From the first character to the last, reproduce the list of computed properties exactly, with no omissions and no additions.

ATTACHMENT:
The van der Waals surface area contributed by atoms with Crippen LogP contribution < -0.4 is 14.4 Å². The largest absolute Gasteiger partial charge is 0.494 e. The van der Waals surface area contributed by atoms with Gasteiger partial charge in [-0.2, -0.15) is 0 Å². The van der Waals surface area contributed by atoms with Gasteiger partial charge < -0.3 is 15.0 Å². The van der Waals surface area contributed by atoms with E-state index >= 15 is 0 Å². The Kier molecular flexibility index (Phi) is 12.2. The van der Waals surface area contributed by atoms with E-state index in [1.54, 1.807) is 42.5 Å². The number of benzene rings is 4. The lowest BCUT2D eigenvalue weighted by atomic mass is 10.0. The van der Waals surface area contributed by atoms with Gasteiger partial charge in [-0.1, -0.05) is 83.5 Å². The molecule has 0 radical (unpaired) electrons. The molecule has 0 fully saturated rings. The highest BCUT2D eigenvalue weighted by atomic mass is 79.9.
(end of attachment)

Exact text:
The van der Waals surface area contributed by atoms with Crippen LogP contribution < -0.4 is 14.4 Å². The largest absolute Gasteiger partial charge is 0.494 e. The van der Waals surface area contributed by atoms with Gasteiger partial charge in [-0.2, -0.15) is 0 Å². The van der Waals surface area contributed by atoms with Gasteiger partial charge < -0.3 is 15.0 Å². The van der Waals surface area contributed by atoms with E-state index >= 15 is 0 Å². The Kier molecular flexibility index (Phi) is 12.2. The van der Waals surface area contributed by atoms with E-state index in [1.54, 1.807) is 42.5 Å². The number of benzene rings is 4. The lowest BCUT2D eigenvalue weighted by atomic mass is 10.0. The van der Waals surface area contributed by atoms with Gasteiger partial charge in [-0.1, -0.05) is 83.5 Å². The molecule has 0 radical (unpaired) electrons. The molecule has 0 fully saturated rings. The highest BCUT2D eigenvalue weighted by atomic mass is 79.9.